Musikfest 2012 Wrap-Up: Part 1
Finally the hangovers have been cured, the food has digested, and the ringing in our ears from being too close to the speakers has quieted. Yes, it’s time for the annual Musikfest wrap-up. This year we’re dividing it into five parts (first weekend music reviews, midweek music reviews, closing weekend music reviews, food reviews, and closing thoughts) because there’s just too much to write about and too many photos to share. And so we begin with the first three nights of the festival:
The first night we hit up perennial favorite Brittany Ann for a short period of time, who was entertaining a decent sized crowd inside at Lyrikplatz. After checking that out for a bit we went to our first ever show at the Sands Steel Stage for Young the Giant and Portugal. The Man. Portugal’s set was OK, but not nearly as energetic or intense as when we saw them at a small club in Connecticut. It seems as though they have a ways to go before they’re ready to play such a huge stage.
It was, well, fucking weird. You had the normal drunk people dancing, as well as some lady in her mid-50s dancing like she just dropped a whole sheet of acid, and people that looked fresh from the trailer park grinding disgustingly all over each other. It was a bit…surreal. The group themselves, who mixed synths, DJing, and live drums, were excellent. Perhaps it’s, unfortunately, too early for Musikfest to bring in electronica.
Saturday it was off to see Spuyten Duyvil, a New York band that played Americana. The show was OK, but there were other bands that did the genre far better, and so it was time to move on. A few steps away was the Graveyard Lovers, who we mentioned in our preview sound like the White Stripes. Everyday is a War, available on their Bandcamp for free, translated live extremely well. The loud, raw guitar cranking out catchy riffs with the backing drums made music that made you wish they were playing in front of a mosh pit instead of a seated crowd.
Sunday was reserved for MGMT, one of the most exciting and fresh acts the festival has booked in recent years. The opener, Atlas Sound, who is a solo act and the frontman of indie darlings Deerhunter, was…interesting. And not in a good way. After droning through a long, yawn-worthy stretch of indiscernible songs, the acid must’ve kicked in. He began asking the crowd if they wanted him off stage so MGMT could come on, to which everyone naturally cheered. He then began asking if the crowd wanted him dead, and wanted to see his blood dripping. Pointing to a kid in a rain poncho, he exclaimed, “This child, wrapped in plastic: Do you want to see my blood dripping down?!” So yeah, there was that.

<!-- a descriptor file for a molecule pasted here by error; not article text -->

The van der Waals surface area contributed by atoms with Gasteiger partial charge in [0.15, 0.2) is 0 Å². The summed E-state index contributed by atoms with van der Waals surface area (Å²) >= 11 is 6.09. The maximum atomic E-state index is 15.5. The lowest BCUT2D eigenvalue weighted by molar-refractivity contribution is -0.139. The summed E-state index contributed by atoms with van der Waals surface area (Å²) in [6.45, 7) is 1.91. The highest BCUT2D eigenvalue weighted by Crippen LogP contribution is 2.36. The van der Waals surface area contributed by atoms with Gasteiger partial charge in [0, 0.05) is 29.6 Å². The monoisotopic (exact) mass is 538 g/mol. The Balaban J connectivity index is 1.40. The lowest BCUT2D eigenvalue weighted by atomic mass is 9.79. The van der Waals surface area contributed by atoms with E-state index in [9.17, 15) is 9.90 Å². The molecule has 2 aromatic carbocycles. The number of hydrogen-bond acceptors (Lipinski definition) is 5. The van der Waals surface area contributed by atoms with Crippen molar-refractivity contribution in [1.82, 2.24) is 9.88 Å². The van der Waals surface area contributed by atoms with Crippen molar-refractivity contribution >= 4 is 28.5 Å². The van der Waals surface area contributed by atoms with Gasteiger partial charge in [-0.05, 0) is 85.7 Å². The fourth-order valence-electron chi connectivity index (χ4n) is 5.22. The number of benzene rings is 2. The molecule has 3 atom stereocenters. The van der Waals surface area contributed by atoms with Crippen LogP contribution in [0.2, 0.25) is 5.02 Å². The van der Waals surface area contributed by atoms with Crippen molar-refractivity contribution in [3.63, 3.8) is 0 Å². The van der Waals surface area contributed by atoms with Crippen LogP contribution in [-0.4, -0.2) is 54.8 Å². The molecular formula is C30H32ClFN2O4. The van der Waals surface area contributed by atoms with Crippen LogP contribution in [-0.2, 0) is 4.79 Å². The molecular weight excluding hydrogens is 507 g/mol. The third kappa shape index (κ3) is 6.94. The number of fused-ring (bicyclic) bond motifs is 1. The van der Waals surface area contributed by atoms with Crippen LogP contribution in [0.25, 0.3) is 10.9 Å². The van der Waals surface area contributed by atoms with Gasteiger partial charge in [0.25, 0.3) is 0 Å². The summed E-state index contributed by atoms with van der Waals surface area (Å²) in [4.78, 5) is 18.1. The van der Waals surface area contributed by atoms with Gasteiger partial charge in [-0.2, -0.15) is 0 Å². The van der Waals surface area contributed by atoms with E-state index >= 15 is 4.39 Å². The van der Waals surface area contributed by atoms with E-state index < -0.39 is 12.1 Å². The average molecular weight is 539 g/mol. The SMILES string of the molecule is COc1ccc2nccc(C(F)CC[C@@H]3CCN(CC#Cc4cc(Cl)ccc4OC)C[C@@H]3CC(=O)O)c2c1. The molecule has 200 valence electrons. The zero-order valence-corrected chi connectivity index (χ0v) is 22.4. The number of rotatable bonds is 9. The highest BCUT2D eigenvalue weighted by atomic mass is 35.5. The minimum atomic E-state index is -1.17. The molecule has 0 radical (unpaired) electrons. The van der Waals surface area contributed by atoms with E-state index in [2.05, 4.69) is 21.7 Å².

Then MGMT came on. The mass of kids that was rebuffed by show security began chanting early on in the set with a chorus of “Security sucks!” The band obviously took note, commenting to the tune of “I think you guys should be allowed to come up front.” With a glance to one another and a shrug, the security personnel relented and fun was had by all (except those who paid a premium for front row seats and were denied a view).
The music itself was fluid, practiced, and elegantly disheveled, if distant. MGMT is a great band, no doubt. They’ve won awards, hit the charts with a bang, and won over a lot of fans since their days of playing tiny bars in Philadelphia. But perhaps small clubs are where they do their best. Sitting about midway through the ground in the audience one couldn’t help but feel detached from the show. It sounded great, alright, but the band is just not an arena (or similarly-sized crowd) ready.
On more popular (and catchy) songs like Time to Pretend and Electric Feel, where people were moving their feet a bit, the show ebbed and flowed with precision. But on the many newer songs they performed, and even their rendition of a Rolling Stones tune (a band member remarked, “this next one is a cover, but don’t try to sleep under it”), you couldn’t help but sit back in your seat and wish you were up front with the crowd of people who actually knew the lyrics and gave a damn to sing along.
And the omission of easily their most popular hit, Kids, did nothing to assuage the notion. The one song that they could’ve broken out to rile up the entire crowd, even for just one, closing song, they passed on. And it was so that the show ended on a mediocre note, which seemed to be the status quo for most of the show, save for a few highlights.
Coming tomorrow: Part Two of Musikfest 2012 with our thoughts on the mid-week music.